Following the advice of happiness expert Gretchen Rubin, I chose a theme for myself last year on my birthday. I was dating someone at the time so I might have been thinking more snuggles, more connection, more being taken out for steak. In that respect, I’d call the year an absolute flop-o-rama, but in so many unexpected ways, it was a year of more.
Last September when I stood on the Port-A-Potty lined Parkway feeling oppressed by the preparations for the Pope’s visit, I vowed to de-colonize my body as much as possible, and that was a lightning-strike change that felt, paradoxically, like a religious experience. I wanted to liberate all of the hoo-has and saw the world in a more radical way. At first it was alarming and terrifying but eventually I figured out that I have the power to change things for the better.
It was a loss. I lost my Unitarian church, my circle of friends, and my underlying idea that if I was well-behaved, I’d be loved and welcomed in the world. I’ve lost (I think) the ability to be what any man expects of me. And though I experienced a drastic reduction of fucks that I had to give, it was still a painful process. But as I lost the just-take-a-deep-breath-and-be-accepting-of-your oppressor Unitarians from my life, I gained something too—the realization that we all can be more than religion and society reduces us to. I realized that while women and LGBTQ+ people are always asked to make ourselves smaller for others’ comfort, I didn’t have to anymore, and more importantly, I could put myself to work trying to reduce those limitations for others.
Luckily, it was an election year, and I had the chance to hit the streets for women and fight for hoo-ha freedom in very concrete ways. Primaries gave me the chance to clear hundreds of sexists from my friend feed and stand up for the bullied-feeling handful of pals that were feeling the weight of oh-no-we-have-to-keep-a-man-in-charge scary groupthink.
Being loyal to Hillary helped me to be loyal to myself. One night, fired up after the debate and scrolling through facebook, I ended up accidentally standing up to one of the biggest bullies in my life, someone I’d somehow thought was a little bit in charge of me. Watching Hillary take decades of smear campaigns and bushels of hate-Tweets and still do so much good in the world made me realize that being hated wouldn’t necessarily make me less awesome. Recently I stood up to another of my life’s me-appointed Svengalis and was surprised to see that my world did not come crashing down. It’s given me the courage to realize that what seems an immovable force can actually be dislodged, either easily or incrementally—I’m not helpless and don’t need to be in anyone’s thrall.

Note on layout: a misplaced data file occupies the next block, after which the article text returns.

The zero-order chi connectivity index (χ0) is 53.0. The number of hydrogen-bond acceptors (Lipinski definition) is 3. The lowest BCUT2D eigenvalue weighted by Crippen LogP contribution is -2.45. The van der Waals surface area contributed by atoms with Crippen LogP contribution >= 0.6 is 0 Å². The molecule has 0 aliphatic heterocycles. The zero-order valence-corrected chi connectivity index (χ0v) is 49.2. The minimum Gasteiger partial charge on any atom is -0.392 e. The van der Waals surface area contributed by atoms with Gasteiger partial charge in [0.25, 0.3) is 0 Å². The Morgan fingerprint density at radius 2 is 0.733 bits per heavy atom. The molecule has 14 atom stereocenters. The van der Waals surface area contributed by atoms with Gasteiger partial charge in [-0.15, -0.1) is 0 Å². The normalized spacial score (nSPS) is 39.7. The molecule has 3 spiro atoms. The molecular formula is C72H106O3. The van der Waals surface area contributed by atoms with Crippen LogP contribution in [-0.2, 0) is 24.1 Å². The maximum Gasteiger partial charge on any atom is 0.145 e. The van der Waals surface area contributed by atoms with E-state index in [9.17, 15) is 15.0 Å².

Paradoxically, shifting to a positive lens on the world and trying to work for change has been somewhat alienating. I’m still dragging behind me the heavy wagon of disapproval that I can’t quite seem to let go of—they say you can, so maybe someday soon I’ll be able to let all of the baggage slide Grinch-sled-style down the mountain. Either way, I can see the world as a place where we can and should make a real impact. I’ve shaken off a little fraction of the learned helplessness that comes from having a depressed brain and from just living in the world.
Professionally, it’s definitely been a year of more—I branched out into tutoring, which is one of the greatest joys of my life.
It was a lonely year, but I really got a chance to hear myself think and retrace my steps to the connections that mean the most to me. I made a TON of art and got the habit of stapling it onto phone poles around the neighborhood. I FINISHED A BOOK! I did my best to find an agent and publisher but that didn’t pan out, so I’m left with an incomplete feeling that means I need to figure out what’s next.
After the election is over, I’ll need ways to refresh and renew myself. That’s why my theme for age 42 is “Plant the Seeds.” I need time to cultivate, to rest, read, take walks, watch things I haven’t seen before. I want to fill myself up with inspiration so that good work will be able to germinate and grow. I want more time in the woods, at the beach, with the people I love, with kind friends. I want to make this a year of creative and personal indulgence, of sunlight and breeze and rain, of treats for the muses. I’m satisfied with serious 41, and now I’m ready to bloom and play.